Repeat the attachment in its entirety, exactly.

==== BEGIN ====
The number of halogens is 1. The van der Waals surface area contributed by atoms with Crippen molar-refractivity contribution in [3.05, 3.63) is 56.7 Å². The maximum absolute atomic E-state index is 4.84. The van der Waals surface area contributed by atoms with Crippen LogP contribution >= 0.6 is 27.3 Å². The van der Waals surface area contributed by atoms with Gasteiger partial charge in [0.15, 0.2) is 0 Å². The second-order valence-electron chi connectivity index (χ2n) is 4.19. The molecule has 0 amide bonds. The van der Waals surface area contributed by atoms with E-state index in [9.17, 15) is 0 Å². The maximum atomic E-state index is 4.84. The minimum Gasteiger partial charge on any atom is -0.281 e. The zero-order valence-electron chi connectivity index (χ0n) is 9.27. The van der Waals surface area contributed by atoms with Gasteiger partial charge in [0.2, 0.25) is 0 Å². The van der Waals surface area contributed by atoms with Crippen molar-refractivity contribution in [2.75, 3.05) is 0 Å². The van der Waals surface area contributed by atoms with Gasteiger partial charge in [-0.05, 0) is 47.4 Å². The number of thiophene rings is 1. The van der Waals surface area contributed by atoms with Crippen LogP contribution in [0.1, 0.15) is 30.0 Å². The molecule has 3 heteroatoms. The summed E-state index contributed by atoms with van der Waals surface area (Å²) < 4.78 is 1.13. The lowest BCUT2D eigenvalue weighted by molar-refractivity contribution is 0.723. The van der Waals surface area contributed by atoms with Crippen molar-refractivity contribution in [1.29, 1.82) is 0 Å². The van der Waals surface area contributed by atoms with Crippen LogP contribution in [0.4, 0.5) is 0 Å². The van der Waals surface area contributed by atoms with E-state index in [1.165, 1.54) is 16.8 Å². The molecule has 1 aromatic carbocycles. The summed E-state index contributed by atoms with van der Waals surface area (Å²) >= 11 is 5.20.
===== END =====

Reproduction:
The number of halogens is 1. The van der Waals surface area contributed by atoms with Crippen molar-refractivity contribution in [3.05, 3.63) is 56.7 Å². The maximum absolute atomic E-state index is 4.84. The van der Waals surface area contributed by atoms with Crippen LogP contribution >= 0.6 is 27.3 Å². The van der Waals surface area contributed by atoms with Gasteiger partial charge in [0.15, 0.2) is 0 Å². The second-order valence-electron chi connectivity index (χ2n) is 4.19. The molecule has 0 amide bonds. The van der Waals surface area contributed by atoms with E-state index in [9.17, 15) is 0 Å². The maximum atomic E-state index is 4.84. The minimum Gasteiger partial charge on any atom is -0.281 e. The zero-order valence-electron chi connectivity index (χ0n) is 9.27. The van der Waals surface area contributed by atoms with Gasteiger partial charge in [0.2, 0.25) is 0 Å². The van der Waals surface area contributed by atoms with Crippen molar-refractivity contribution in [2.75, 3.05) is 0 Å². The van der Waals surface area contributed by atoms with Gasteiger partial charge in [-0.05, 0) is 47.4 Å². The number of thiophene rings is 1. The van der Waals surface area contributed by atoms with Crippen LogP contribution in [0.1, 0.15) is 30.0 Å². The molecule has 3 heteroatoms. The summed E-state index contributed by atoms with van der Waals surface area (Å²) < 4.78 is 1.13. The lowest BCUT2D eigenvalue weighted by molar-refractivity contribution is 0.723. The van der Waals surface area contributed by atoms with Crippen molar-refractivity contribution in [1.29, 1.82) is 0 Å². The van der Waals surface area contributed by atoms with Crippen LogP contribution in [0.4, 0.5) is 0 Å². The van der Waals surface area contributed by atoms with E-state index in [1.165, 1.54) is 16.8 Å². The molecule has 1 aromatic carbocycles. The summed E-state index contributed by atoms with van der Waals surface area (Å²) >= 11 is 5.20.